The “road movie” is not a common genre in Bengali cinema. In this spacious desert, Uronchondi that marks the debut of a young director Abhishek Saha, is a road movie in the real sense where the road is both a physical reality and forms the central backdrop of the film and is also a journey film that defines both the external journey and the metaphorical journey of the four characters who become a group unto themselves. They are the “others” who bond “together” by the common thread of being outcastes, of their own volition.

Road movies are a cinematic genre in which the action takes place during a road journey or a vehicle-based film. The title derives its origins from Joseph Strick’s Road Movie (1974). The roots of a road story go back further and deeper than this. The train has been a common feature in Indian road movies such as Railway Platform, Train, Burning Train, Calcutta Mail. It is often used as a strategic setting to establish a character such as in Baharein Phir Bhi Aayegi, or to establish the tragedy of Devdas, or, as a story-telling sequence as in Aashirwad, or establish a relationship between two polarised opposites such as in Jab We Met. In Bunty Aur Babli, we find a con pair using the train often to escape the clutches of the law.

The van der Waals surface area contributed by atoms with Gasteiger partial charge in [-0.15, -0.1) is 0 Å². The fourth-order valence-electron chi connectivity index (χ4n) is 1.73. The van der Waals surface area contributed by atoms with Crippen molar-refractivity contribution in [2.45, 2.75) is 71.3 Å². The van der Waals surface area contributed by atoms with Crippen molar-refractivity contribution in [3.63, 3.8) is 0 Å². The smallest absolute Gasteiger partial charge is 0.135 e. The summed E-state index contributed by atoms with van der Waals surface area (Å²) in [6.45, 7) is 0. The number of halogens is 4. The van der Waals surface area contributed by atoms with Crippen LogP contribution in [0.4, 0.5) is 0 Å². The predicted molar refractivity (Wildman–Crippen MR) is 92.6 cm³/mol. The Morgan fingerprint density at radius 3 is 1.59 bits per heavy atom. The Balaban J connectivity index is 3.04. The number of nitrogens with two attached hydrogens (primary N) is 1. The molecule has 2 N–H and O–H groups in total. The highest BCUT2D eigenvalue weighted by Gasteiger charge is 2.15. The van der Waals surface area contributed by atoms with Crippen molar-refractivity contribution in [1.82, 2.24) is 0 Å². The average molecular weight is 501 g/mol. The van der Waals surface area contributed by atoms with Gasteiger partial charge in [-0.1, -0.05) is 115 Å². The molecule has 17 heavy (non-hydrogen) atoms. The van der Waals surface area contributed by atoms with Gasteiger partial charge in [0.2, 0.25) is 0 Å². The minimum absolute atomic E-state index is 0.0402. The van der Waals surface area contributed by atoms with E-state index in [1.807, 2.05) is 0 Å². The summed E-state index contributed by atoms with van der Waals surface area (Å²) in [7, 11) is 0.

Bengali cinema is not very famous in presenting road movies. Satyajit Ray struck a different note with Nayak which was centered on a single character but where the entire story unfolds during a train journey. Saha strikes a different note. He takes a truck to journey through the vast, arid expanses of Purulia in Bihar with two Bihari characters, the driver who is driving the truck and the woman who is travelling in it. They are not related directly.

The woman is the wife of the one who owns the truck while the driver is the one who was employed as its driver. As the truck makes its way through the vast expanse of the countryscape, one discovers a bejewelled bride decked in bridal make-up and attire, makes a run for it and jumps onto this truck. Some time later,a doddering old widow also seeks escape and shelter in this truck.

These four characters are runaways and cast outs in a manner of speaking. Even the truck is a runaway because the wife has stolen her husband’s truck to make her escape from the terrible violence she was victim to. The driver gives her company because he seeks escape from a terrible master. The bride is running away from her step-mother’s torture and forced marriage to a man old enough to be her father. Besides, she is in love with Gobinda, some guy in Situr, a neighbouring village who has promised her love and happiness which of course, turns out to be a red herring.

The old woman who boasts about her life is actually a mother thrown out by her son. These are clichés one sees in every second film. But Uronchondi is different. The difference lies not only in the manner the story unfolds on screen through a road journey but also because of the directorial treatment and more importantly, the performance of the actors.